Both candidates for a newly created Justice Court seat tout their experience as the reason why they should be elected. But their resumes are widely different.
Suzan Baucum spent nearly two decades working and volunteering in different organizations, including as head of the Nevada Law Foundation, established by the Nevada Supreme Court to provide legal aid to victims of domestic violence and the disenfranchised.
James Leslie Gubler has been a chief deputy public defender for 26 years, handling felony trials that have included capital murder cases. He’s now retired and working as a justice of the peace pro tem.
Baucum easily won the primary, receiving 35 percent of the vote. Gubler received 19 percent. But he said he feels good about the race because the next two vote-getters, who didn’t survive the primary, had a similar legal background.
"I wouldn’t be surprised if a number of their votes would go my way," he said. "Their platform was the exact same as mine: that there were only three qualified candidates in the race."
Although she doesn’t discredit Gubler’s experience, Baucum said, she serves on the bench five days per week — far more often than her opponent.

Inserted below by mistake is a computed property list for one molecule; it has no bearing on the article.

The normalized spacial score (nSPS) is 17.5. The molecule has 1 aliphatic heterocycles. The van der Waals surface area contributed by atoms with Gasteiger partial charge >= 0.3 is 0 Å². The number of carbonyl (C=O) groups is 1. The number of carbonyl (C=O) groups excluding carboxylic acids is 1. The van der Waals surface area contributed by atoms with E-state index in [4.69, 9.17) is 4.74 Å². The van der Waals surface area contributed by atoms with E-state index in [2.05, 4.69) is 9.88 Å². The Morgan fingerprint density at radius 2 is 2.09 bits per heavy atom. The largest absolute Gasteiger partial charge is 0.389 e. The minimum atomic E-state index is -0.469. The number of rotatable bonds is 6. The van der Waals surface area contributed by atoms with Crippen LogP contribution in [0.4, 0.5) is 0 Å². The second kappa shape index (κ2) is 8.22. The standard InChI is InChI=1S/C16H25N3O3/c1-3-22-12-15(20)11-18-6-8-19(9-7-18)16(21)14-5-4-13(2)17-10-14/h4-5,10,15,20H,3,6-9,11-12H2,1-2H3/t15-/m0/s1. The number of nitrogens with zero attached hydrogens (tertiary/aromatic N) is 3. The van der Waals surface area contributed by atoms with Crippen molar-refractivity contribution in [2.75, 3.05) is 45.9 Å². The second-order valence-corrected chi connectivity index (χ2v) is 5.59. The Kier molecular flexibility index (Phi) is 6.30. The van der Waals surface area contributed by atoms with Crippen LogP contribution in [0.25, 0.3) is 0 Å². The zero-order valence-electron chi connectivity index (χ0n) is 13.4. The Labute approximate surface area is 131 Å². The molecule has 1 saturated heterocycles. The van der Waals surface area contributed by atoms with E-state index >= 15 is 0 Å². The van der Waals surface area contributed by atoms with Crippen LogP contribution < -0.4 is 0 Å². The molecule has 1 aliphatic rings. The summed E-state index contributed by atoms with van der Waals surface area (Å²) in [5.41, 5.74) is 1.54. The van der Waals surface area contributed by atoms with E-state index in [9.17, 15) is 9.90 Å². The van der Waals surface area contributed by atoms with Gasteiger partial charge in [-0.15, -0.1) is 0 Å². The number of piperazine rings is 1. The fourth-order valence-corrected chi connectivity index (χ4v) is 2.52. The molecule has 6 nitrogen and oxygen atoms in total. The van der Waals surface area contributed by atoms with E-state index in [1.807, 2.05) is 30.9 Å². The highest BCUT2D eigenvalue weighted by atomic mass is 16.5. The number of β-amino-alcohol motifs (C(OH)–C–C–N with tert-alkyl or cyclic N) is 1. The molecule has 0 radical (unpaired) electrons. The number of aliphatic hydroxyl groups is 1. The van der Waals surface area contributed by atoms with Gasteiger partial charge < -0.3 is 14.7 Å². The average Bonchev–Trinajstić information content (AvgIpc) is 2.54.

"I’m the most-called pro tem in any jurisdiction, and I believe that I am because I do a good job," she said.
She wants to make the job permanent because she enjoys working with the community.
Department 13 is the second new department in Las Vegas Justice Court in as many years, and judges have handled larger and larger caseloads. Gubler said that if he’s elected he wants to alleviate some of that by handling more cases in the afternoon.
"I think in Justice Court in the afternoons, there are too many courtrooms that don’t have cases being heard," he said.
Both candidates have run for judgeships in recent years. Baucum narrowly lost a bid for judge for District Court Department 25 in 2008. Gubler lost a race for Las Vegas Justice Court Department 7 in 2004.
Contact reporter Lawrence Mower at email@example.com or 702-383-0440.2010 GENERAL ELECTION VOTER GUIDE
JUSTICE OF THE PEACE DUTIES
Justices of the peace are responsible for setting bail and handling preliminary hearings and initial arraignments for felony cases before the cases proceed to District Court. Justices also oversee misdemeanor and small-claims civil cases to their completion. Justices of the peace in Las Vegas serve six-year terms and are paid $153,449 a year. Justices in Searchlight serve six-year terms and are paid $61,380 a year. The judgeships are nonpartisan offices.